Revolving Doors

I’m starting to feel like a character in Bunuel’s film El Angel Exterminador, trapped in a situation and unable to work out how to escape. Or maybe I mean one of those Nouveau Roman novels, something by Robbe-Grillet perhaps, where the same scenario is seen in minutely different ways by the various players. Or, more mundanely, that I’m in a revolving door.

Mother is back in hospital, despite all our best efforts to keep her out of it for ever more. All our wishes were overturned when she fell (another UTI) and broke her arm and a number of ribs. How many ribs I still don’t know because so far speaking to a doctor has remained a distant dream, though I did send one of them a very long email earlier today. Except that it bounced back. I’ve been given the wrong email address.

That would be the doctor who I couldn’t speak to yesterday. The doctor who is not in today. The doctor who has decided my mother should be transferred to a medical ward. The same medical ward she was on in her last admission where she was so distressed and unhappy.

The doctor I couldn’t speak to on Monday authorised her removal from the acute ward to the still fairly quiet ward she is on now. No one called me, despite the fact that I’d been trying to speak to whoever was co-ordinating things for Mother. They suggested the social worker. She, I was told, would call me yesterday. She didn’t. I did get to speak to her today and she listened and was as helpful as she could be, but told me I really needed to speak to the doctor. The one who isn’t there.

Back into the revolving door.

The sister on the ward, who is there ‘helping out’, told me to call back if I couldn’t reach the doctor. I did. She advised me to call PALS. I did.

I’m waiting for them to call me back.

11 thoughts on “Revolving Doors

  1. Really Kafkian!
    I’m relieved to read that you’ve just found a tiny way out! I hope it is big enough to solve de situation!
    Big hugs!!!

  2. Banging your head on a brick wall? Stuck in a quagmire? Tooth-gnashing! Great that a doctor called you and was helpful. If PALS is the patient advocate system, it can be a very useful ally.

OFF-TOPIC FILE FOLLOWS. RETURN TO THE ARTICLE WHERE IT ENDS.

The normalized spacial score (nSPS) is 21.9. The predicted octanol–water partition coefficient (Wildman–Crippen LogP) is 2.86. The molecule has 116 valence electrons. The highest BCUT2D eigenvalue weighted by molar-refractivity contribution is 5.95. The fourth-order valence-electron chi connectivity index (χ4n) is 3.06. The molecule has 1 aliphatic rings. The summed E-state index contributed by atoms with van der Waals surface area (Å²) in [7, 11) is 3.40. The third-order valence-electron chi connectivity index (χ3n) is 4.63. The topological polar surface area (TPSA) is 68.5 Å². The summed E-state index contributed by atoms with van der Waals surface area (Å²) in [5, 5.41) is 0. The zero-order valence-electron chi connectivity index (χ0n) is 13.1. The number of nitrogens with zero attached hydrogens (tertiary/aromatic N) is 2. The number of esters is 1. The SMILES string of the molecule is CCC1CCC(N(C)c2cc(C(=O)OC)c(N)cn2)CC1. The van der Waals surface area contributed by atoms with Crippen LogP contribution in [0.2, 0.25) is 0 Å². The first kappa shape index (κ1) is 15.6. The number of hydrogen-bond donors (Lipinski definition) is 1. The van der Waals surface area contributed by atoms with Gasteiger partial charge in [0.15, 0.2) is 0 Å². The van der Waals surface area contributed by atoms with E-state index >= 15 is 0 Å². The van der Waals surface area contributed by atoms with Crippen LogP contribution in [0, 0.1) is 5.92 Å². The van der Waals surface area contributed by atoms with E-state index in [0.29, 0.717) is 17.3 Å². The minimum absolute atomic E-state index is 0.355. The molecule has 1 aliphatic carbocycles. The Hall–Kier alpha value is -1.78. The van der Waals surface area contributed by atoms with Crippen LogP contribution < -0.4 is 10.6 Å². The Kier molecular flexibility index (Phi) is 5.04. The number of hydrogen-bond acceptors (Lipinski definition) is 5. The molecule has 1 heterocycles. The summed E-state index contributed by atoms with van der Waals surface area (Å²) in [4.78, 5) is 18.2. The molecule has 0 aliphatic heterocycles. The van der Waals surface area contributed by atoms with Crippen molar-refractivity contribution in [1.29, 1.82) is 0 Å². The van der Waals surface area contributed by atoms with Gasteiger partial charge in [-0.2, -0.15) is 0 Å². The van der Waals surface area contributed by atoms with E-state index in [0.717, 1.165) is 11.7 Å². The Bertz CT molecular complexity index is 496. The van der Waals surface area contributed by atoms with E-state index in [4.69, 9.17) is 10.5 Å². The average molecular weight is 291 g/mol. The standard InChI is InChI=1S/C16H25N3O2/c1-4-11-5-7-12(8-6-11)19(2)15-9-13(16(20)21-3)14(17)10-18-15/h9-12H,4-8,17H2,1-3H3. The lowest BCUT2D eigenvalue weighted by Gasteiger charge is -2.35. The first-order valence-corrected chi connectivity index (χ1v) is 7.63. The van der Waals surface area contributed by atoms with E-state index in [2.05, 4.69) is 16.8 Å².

Looks like you’re up at bat again.
    Sending hugs and cheers from the stands.

  3. Oh, no!

    I’m glad you got a call back in the end, but it is so hard for you waiting and not knowing. What level was this doctor? Consultant or more junior?

  4. Thanks all. Yes, I have now spent most of the afternoon on the phone, being called by various people I’ve been trying to contact since last Friday.
    Most were very helpful and professional, though the doctor, not sure what level, but below registrar, nearly made me drop the ‘phone when she mentioned that Mother had been on oxygen on Sunday night and much of Monday. I said that was the type of thing I felt I should know. She rather agreed.
    The dietitian was great, and I felt we made good headway. The PALS (Patients Advisory Liaison Service) co-ordinator was calm, efficient and helpful.
    The only one that worried me was the OT. It hurts to say that as I have good friend who’s an OT and who has given fantastic advice about Mother, but this one failed to impress. As it’s the OT who makes the referral for the rehab unit this worries me quite a bit.
    Oh, and the doctor gave me the correct email address for the consultant.
    So all in all quite a productive afternoon.
    And I’ve rung the Celia Hammond charity to request a home check to see if I meet their criteria. I fear I may not, so I’d like to know sooner rather than later. The woman on the ‘phone raved about Hugo…

  5. You really sound like you’ve been given the runaround but hopefully you might make some progress now. I imagine that OH quality can vary significantly as with other professions but I hope you’ve been wrong in your perception.

    I thought Hugo was gorgeous, very unusual looking. If you fail the home check, print out everything you’ve ever written on here about Cat and doorstep Celia Hammond at the centre!!!! 😀

    • Thanks Sophie.
      Someone from CH has just called me, so they’ll come around to check me out soon. I also found two lovely cats, both ginger, on Whittey’s Kitties via catchat. Sandy is an old bloke, needing a home for his last years, and Big Tom just needs a person to call his own.
      I don’t think anything will happen fast, and I don’t want it to particularly. But I should like to know if it’s worth me checking out those pages.

      I was looking at pictures of Cat earlier, he was such a great boy. I’m going to miss him for a very long time, no cat can ever take his place, though if I’m lucky, there’ll be another who I love as much. Even if I do have another cat fairly soon, it takes time for the bond to build.

  6. I’m glad CH haven’t dismissed you immediately, and you’re right to think of it as a gradual process which will allow things to be in place for when you’re ready.

    Nothing will ever take away Cat’s memory, but there will be another pet who gives you a different set of memories xxx

  7. Late to this but pleased that you have been able to speak to a doctor and that, with the exception of the OT, you are more reassured about your mother’s care. Broken ribs and the arm. Ouch, poor thing. Six weeks for the ribs as I know from experience.

    Good luck in finding a new companion 🙂

  8. I am so sorry to hear of the distress first your mother and now you yourself are going through, Isobel.

    I’m glad you feel reassured by the ‘other’ doctor.

    Looking forward to hearing some more good news for a change, soon.

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